So just some thoughts and considerations from the One on the Bench. You may have noticed an indication and reminder in the bulletin inserts as well to allow an introspective time during the prelude for those who wish it. We all worship in different ways and that is just another piece of our diversity here at Plymouth. I suggest we continue to be mindful of these differences and perhaps even give the hoary tradition of the Prelude and Postlude a chance to resonate within ourselves. It could happen.
Director of Music/Organist
Mark Heiskanen has been Plymouth's Director of Music since September 2017. Originally from Northeast Ohio, Mark has experience and great interest in a diverse range of musical styles including jazz, rock, musical theatre, and gospel. He is thrilled to serve a congregation and staff that values diversity and inclusion in all facets of life. Read his mostly-weekly Music Minute here.
Since my sermon for September 9, “What’s So Full About Being Empty?”, on the spiritual practice of emptying in order to be filled with the spirit of Christ, I have continued to ponder my personal practice. It is not necessarily easy. My mind can be the poster child for the term “monkey mind.” I am very conscious of the way it jumps through tasks and concerns and worries at top speed. Too fast at times to make a constructive list. How to let go of the attitude of anxiety in order to focus on real tasks and meet the needs of real people? to be truly present in the moment?
At times I work too hard to make sure I am really letting go. This is a conundrum. Working too hard to let go is counter-productive. It produces more anxiety! Anyone else have monkey-mind exacerbated by anxiety that gets in the way of your true concern to be efficient, to be focused on following God, to be joyful and in the moment with yourself and others?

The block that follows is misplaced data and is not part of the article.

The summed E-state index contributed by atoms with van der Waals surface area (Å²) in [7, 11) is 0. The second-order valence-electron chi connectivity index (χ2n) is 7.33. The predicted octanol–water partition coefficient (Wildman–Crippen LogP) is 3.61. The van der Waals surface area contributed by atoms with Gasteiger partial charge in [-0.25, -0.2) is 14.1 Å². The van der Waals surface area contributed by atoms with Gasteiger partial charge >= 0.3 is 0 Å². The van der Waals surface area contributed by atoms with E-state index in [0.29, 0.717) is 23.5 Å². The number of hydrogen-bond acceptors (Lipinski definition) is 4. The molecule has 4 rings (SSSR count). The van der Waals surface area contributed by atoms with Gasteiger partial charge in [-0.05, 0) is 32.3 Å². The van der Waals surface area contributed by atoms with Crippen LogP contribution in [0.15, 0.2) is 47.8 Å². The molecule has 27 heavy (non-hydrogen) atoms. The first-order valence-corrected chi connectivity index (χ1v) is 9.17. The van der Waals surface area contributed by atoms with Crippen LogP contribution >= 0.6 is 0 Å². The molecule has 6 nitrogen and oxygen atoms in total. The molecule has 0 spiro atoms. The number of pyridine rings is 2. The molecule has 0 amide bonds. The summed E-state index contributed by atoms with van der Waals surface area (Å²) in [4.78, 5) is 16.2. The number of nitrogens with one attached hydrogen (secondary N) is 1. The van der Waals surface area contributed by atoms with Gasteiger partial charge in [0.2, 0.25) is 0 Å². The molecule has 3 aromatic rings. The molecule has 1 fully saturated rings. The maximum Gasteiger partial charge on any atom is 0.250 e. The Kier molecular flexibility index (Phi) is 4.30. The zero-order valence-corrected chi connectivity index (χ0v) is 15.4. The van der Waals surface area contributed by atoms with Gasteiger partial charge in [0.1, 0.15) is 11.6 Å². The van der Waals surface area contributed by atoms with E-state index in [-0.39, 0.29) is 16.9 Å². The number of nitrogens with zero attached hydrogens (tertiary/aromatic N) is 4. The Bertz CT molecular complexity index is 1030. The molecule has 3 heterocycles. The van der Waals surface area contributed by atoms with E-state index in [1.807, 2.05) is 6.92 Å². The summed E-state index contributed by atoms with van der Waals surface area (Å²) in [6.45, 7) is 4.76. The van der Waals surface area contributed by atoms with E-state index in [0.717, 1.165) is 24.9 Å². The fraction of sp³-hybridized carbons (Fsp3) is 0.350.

As a continuation of my own practice and an offering for yours, I give you Denise Levertov’s poem, "The Avowal." When it is hard to empty your mind, your heart, your soul, your body of obsessive ego thoughts, of over-active anxiety and perfectionism, of too much worry, of unproductive anger and resentment, may we remember to breathe into “Creator Spirit’s deep embrace.” May we remember that we are already surrounded by God’s abundant and overflowing grace.
As swimmers dare
to lie face to the sky
and water bears them,
as hawks rest upon air
and air sustains them,
so would I learn to attain
free fall, and float
into Creator Spirit’s deep embrace,
knowing no effort earns
that all-surrounding grace.
Blessings on your journey this week,
We apologize for the confusion on Sunday regarding our parking! For those who were not present, notes were distributed to cars in our parking lot as warnings about the possibility of being towed. On Sundays our parking lot is open to ALL our members, friends, and visitors! Let us say that again! On Sundays our parking lot is open to ALL our members, friends and visitors.
Here is some additional information about our current parking system at Plymouth:
The Rev. Jane Anne Ferguson, Associate, Minister, is a writer, storyteller, and contributor to Feasting on the Word, a popular biblical commentary. She is also the writer of sermon-stories.com, a lectionary-based story-commentary series. Learn more about Jane Ann here.
Being Alive: A Reflection from Hal